# [PPS04-P03] A Three-dimensional Numerical Simulation of Venus' Cloud-level Convection

Keywords:planetary atmosphere, numerical modeling

Although convection has been suggested to occur in the lower part of Venus' cloud layer by some observational evidences, its structure remains to be clarified. In the previous studies, Baker et al (1998, 2000) and Imamura et al (2014) try to simulate Venus' cloud-level convection, but the model they utilized is two-dimensional. Lefevre et al (2017) also perform a three-dimensional simulation using only similar settings of Imamura et al (2014). However, a three-dimensional numerical calculation using similar settings of Baker et al has not been performed yet. Here we report on the results of our numerical simulations performed in order to investigate a possible three-dimensional structure of Venus' cloud-level convection using similar settings of both Baker's and Imamura's.

We use the convection resolving model developed by Sugiyama et al. (2009). The model is based on the quasi-compressible system (Klemp and Wilhelmson, 1978), and is used in the simulations of the atmospheric convections of Jupiter (Sugiyama et al., 2011, 2014) and Mars (Yamashita et al. 2017). We perform two experiments. The first one, which we call Ext.B, is based on Baker et al. (1998). A constant turbulent mixing coefficient is used in the whole computational domain, and a constant heat flux is given at the upper and lower boundaries as a substitute for radiative forcing. The second one, which we call Exp.I, is based on Imamura et al. (2014). The sub-grid turbulence process is implemented by Klemp and Wilhelmson (1989), and an infrared heating profile obtained in a radiative-convective equilibrium calculation (Ikeda, 2011) is used. In both of the experiments, the temporally averaged solar heating profile is used. The spatial resolution is 200 m in the horizontal direction and 125 m in the vertical direction. The domain covers 128 km x 128 km horizontally and altitudes from 40 km to 60 km. The horizontal domain size is set to be larger than that employed in Lefevre et al (2017) in order to permit the excitation of larger scale gravity waves.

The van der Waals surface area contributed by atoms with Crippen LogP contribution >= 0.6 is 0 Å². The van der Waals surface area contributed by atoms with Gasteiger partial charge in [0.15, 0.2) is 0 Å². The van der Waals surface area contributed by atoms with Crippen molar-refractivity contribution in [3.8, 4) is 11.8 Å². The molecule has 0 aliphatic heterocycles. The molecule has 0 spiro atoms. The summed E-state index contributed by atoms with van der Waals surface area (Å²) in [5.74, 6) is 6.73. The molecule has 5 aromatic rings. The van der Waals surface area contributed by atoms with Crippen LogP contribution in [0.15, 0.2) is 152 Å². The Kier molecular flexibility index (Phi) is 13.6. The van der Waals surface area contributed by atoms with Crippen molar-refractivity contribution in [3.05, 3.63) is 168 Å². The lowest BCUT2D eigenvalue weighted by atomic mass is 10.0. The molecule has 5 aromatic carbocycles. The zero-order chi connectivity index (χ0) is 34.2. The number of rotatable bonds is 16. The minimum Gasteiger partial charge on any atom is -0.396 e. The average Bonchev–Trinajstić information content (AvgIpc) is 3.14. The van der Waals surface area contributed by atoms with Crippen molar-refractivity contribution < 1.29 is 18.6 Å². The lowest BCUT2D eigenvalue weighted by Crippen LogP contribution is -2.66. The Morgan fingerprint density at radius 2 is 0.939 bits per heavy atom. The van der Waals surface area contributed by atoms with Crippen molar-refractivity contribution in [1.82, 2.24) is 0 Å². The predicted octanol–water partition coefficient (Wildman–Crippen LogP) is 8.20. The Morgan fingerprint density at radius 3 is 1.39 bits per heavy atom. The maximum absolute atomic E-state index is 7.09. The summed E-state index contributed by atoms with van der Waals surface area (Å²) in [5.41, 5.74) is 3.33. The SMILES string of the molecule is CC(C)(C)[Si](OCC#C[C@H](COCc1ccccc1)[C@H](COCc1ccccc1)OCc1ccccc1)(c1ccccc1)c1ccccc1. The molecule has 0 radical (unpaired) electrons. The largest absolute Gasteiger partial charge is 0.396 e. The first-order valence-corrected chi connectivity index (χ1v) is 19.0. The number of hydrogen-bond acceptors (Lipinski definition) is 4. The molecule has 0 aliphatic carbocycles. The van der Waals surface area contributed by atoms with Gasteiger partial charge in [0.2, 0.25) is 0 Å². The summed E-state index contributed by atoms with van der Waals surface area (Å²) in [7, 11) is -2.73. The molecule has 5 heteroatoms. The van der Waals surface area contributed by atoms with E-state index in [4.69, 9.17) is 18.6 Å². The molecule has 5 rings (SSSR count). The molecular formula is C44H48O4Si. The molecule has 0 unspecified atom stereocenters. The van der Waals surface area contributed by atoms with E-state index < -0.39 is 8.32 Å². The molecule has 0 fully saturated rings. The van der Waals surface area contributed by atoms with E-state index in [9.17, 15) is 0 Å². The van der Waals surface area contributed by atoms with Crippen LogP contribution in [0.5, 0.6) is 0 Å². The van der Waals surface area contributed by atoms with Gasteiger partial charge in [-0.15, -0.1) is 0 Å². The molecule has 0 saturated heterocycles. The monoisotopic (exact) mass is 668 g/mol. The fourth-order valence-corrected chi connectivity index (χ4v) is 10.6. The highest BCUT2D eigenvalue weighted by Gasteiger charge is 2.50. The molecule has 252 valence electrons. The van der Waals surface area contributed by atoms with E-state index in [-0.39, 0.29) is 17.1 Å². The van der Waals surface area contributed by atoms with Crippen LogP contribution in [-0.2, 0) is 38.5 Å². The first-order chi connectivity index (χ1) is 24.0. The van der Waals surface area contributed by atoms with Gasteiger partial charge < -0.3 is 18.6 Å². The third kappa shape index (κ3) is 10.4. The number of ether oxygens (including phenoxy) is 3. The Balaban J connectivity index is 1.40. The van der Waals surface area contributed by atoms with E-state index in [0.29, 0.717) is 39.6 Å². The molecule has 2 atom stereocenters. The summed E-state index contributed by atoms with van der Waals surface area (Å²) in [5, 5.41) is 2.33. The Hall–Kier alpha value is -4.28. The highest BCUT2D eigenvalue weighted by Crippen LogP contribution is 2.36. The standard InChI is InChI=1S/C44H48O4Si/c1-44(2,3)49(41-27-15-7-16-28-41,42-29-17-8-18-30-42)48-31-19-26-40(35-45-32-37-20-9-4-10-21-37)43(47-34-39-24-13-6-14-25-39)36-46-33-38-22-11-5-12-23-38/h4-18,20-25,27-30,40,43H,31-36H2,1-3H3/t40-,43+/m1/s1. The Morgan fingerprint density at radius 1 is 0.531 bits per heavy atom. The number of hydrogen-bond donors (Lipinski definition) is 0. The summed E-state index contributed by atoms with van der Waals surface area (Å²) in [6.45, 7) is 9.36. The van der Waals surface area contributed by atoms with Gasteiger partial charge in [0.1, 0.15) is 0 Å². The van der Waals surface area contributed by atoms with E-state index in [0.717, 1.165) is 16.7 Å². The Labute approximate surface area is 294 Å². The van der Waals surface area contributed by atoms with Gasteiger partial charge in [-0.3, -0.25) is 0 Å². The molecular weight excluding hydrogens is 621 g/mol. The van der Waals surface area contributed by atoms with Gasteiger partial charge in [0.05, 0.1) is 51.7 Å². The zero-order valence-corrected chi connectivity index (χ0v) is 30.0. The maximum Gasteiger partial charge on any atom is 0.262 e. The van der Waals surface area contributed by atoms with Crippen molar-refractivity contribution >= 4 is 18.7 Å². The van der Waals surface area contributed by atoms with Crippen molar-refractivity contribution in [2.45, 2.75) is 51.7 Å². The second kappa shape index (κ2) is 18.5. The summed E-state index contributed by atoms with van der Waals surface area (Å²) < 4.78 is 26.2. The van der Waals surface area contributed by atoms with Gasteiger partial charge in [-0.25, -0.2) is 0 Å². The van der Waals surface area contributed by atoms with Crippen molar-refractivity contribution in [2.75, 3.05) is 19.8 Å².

In our poster, we will discuss the difference of convective motions and heat budgets obtained in Exp.B and Exp.I. We will also show the propagation of gravity wave driven by convection.

We use the convection resolving model developed by Sugiyama et al. (2009). The model is based on the quasi-compressible system (Klemp and Wilhelmson, 1978), and is used in the simulations of the atmospheric convections of Jupiter (Sugiyama et al., 2011, 2014) and Mars (Yamashita et al. 2017). We perform two experiments. The first one, which we call Ext.B, is based on Baker et al. (1998). A constant turbulent mixing coefficient is used in the whole computational domain, and a constant heat flux is given at the upper and lower boundaries as a substitute for radiative forcing. The second one, which we call Exp.I, is based on Imamura et al. (2014). The sub-grid turbulence process is implemented by Klemp and Wilhelmson (1989), and an infrared heating profile obtained in a radiative-convective equilibrium calculation (Ikeda, 2011) is used. In both of the experiments, the temporally averaged solar heating profile is used. The spatial resolution is 200 m in the horizontal direction and 125 m in the vertical direction. The domain covers 128 km x 128 km horizontally and altitudes from 40 km to 60 km. The horizontal domain size is set to be larger than that employed in Lefevre et al (2017) in order to permit the excitation of larger scale gravity waves.

In our poster, we will discuss the difference of convective motions and heat budgets obtained in Exp.B and Exp.I. We will also show the propagation of gravity wave driven by convection.